Let’s talk about composition (and speed for a change) in this digital painting tutorial; Mountain City Concept…
Here’s the final image (click for larger):
I’d definitely noticed, and fully absorbed, the fact that my big concepts were taking too long. Sure, one of them (taking around 7 solid days) won a Daily Deviation, made it into the 3dtotal.com gallery as well as their tutorials and was asked to be submitted into this year’s Digital Art Masters (although didn’t make it into the final selection, ah well).
But I can’t just tell potential clients “Yes, I can do you that illustration, it’ll cost you a week’s pay and take 5-7 days.”
So I began doing speed concepts. Here’s a few practise pieces:
The above three images took between 2 and 4 hours each. Now, this isn’t really ‘speed’ as it should take around 1-2 hours but I’m working on that and at this stage in my development I shouldn’t be as worried about speed as learning (as long as I’m not taking 7 days that is!).
Composition comes first!
Learned this the hard way. Here’s an image I made without pushing composition hard in the beginning:
Now it’s quite well rendered and took a good 5-7 days as per my usual highly rendered stuff but I found myself, at the end, trying to render, detail and levels/col balance/saturation myself in circles! This was because I didn’t really hammer composition very very early on.
My first attempt at trying to practise decent composition also failed because I was starting with a photo, trying to lay down colour, basically do a quick matte painting. I then looked at some more pro-level speed concepts and saw that many were monochrome. So I stripped it right back to black and white speed concepts. The three images above are the result of that method, as is the image I’m focusing on in this post.
Composition comes first. Everything else can wait!
Quick composition with perspective and architecture
Now, previously I had done my quick concepts for very smoky landscapes. I did wonder how one can be quick and messy… with buildings!? They’re so geometric and straight. Well, I sort of answered my own question with this very piece.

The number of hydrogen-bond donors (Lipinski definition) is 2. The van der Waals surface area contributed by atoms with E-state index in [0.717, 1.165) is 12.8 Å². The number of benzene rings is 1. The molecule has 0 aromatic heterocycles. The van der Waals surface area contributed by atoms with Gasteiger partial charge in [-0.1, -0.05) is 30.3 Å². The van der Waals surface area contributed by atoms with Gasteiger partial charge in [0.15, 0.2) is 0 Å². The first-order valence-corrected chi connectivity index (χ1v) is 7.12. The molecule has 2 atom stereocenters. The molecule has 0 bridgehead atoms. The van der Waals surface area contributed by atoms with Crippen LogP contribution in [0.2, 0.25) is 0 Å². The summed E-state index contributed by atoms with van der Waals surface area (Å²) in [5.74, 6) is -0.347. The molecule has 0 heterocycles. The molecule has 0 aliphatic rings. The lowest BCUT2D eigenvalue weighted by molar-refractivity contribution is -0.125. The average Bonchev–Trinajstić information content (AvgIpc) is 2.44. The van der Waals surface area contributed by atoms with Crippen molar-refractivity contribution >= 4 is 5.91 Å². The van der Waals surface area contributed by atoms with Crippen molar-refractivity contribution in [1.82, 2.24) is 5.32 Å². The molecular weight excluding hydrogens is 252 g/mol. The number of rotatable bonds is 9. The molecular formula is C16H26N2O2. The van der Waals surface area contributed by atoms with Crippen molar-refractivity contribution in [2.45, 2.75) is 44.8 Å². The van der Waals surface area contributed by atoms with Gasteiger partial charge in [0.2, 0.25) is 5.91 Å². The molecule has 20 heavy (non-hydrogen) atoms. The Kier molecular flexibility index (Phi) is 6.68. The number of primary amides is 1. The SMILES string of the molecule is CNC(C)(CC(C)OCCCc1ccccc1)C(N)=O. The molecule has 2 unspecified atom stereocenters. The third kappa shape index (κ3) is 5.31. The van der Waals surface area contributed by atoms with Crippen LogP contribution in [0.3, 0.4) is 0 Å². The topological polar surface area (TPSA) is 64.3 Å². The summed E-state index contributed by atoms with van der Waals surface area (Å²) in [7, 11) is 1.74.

I started out with a nice perspective grid:
If you want a nice composition, 3 point perspective can help out. It’s worth noting in the above that the top vanishing point is a little close to the horizon (despite it being way off the page). This will cause a bit too much weird distortion as it’s quite a steep angle. So if I were to do this again I’d make it slightly less dramatic.
After some scribbling, using the perspective as a guide (and no prior idea as to the subject matter other than – rocks, building/s) I got this…
So, messy – check, nice composition – check (more or less), and… buildings – check! So you see, you can throw down buildings with scribbles.
Of course we’ll have to tighten them. So I decided to start drawing in my details using good old fashioned lines:
(Note: the above is about the 2 hour mark)
Once I had the lines it was just time to paint behind them and get that tricky lighting to play out on all the forms. So a reasonably straightforward process.
Here’s an animated gif of the whole process, start to finish:
(total process time approx. 1 day – ideally this should take around 2-3 hours)
Hope you got something out of this ‘making of’. So get quick and messy and study amazing composition.
One last tip on that note. Before embarking on this new way of painting, I went through my entire repository of saved ‘cool images’ (which are HEAVILY categorized by the way) and picked out 100 images with the best composition (from a collection of about 3000) and with each image that I paused on I would ask myself why its composition worked or why it didn’t quite make the final list.
By the time I’d done that I already felt like I’d progressed in my understanding of good composition.
Oh and perhaps the most important thing one can take away from all this is it began with a big failure. I had poured my heart and soul into that apocalypse painting and it followed on from my success with the Victorian Painting which had won me a ton of exposure. But the apocalypse one got a very poor response. This was quite painful, given all the time I had sacrificed into it, so I vowed to not make the same mistake again.
This time, unless the thumbnail (quick composition) looks very promising and has amazing composition, I won’t be rendering it up over the course of a few days or a week!